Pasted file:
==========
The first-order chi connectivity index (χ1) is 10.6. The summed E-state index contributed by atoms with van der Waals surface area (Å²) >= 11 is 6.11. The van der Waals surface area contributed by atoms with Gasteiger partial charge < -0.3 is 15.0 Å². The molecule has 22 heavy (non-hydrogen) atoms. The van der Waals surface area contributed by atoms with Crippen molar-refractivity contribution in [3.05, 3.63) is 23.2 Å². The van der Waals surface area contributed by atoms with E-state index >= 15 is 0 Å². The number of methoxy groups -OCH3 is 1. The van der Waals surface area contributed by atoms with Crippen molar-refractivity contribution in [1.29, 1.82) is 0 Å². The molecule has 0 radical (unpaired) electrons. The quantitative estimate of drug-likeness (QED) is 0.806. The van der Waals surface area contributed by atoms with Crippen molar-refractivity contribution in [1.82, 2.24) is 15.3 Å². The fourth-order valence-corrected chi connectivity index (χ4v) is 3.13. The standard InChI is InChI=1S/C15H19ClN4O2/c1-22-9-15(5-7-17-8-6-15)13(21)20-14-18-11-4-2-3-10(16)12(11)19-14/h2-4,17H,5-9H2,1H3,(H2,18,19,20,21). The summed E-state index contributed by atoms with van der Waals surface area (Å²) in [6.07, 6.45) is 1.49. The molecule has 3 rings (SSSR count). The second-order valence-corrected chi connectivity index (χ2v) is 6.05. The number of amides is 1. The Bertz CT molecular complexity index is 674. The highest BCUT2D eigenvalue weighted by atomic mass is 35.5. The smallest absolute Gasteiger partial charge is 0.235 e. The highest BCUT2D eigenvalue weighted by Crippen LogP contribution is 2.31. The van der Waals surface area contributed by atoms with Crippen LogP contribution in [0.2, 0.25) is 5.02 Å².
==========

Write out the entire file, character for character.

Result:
The first-order chi connectivity index (χ1) is 10.6. The summed E-state index contributed by atoms with van der Waals surface area (Å²) >= 11 is 6.11. The van der Waals surface area contributed by atoms with Gasteiger partial charge < -0.3 is 15.0 Å². The molecule has 22 heavy (non-hydrogen) atoms. The van der Waals surface area contributed by atoms with Crippen molar-refractivity contribution in [3.05, 3.63) is 23.2 Å². The van der Waals surface area contributed by atoms with E-state index >= 15 is 0 Å². The number of methoxy groups -OCH3 is 1. The van der Waals surface area contributed by atoms with Crippen molar-refractivity contribution in [1.29, 1.82) is 0 Å². The molecule has 0 radical (unpaired) electrons. The quantitative estimate of drug-likeness (QED) is 0.806. The van der Waals surface area contributed by atoms with Crippen molar-refractivity contribution in [1.82, 2.24) is 15.3 Å². The fourth-order valence-corrected chi connectivity index (χ4v) is 3.13. The standard InChI is InChI=1S/C15H19ClN4O2/c1-22-9-15(5-7-17-8-6-15)13(21)20-14-18-11-4-2-3-10(16)12(11)19-14/h2-4,17H,5-9H2,1H3,(H2,18,19,20,21). The summed E-state index contributed by atoms with van der Waals surface area (Å²) in [6.07, 6.45) is 1.49. The molecule has 3 rings (SSSR count). The second-order valence-corrected chi connectivity index (χ2v) is 6.05. The number of amides is 1. The Bertz CT molecular complexity index is 674. The highest BCUT2D eigenvalue weighted by atomic mass is 35.5. The smallest absolute Gasteiger partial charge is 0.235 e. The highest BCUT2D eigenvalue weighted by Crippen LogP contribution is 2.31. The van der Waals surface area contributed by atoms with Crippen LogP contribution in [0.2, 0.25) is 5.02 Å².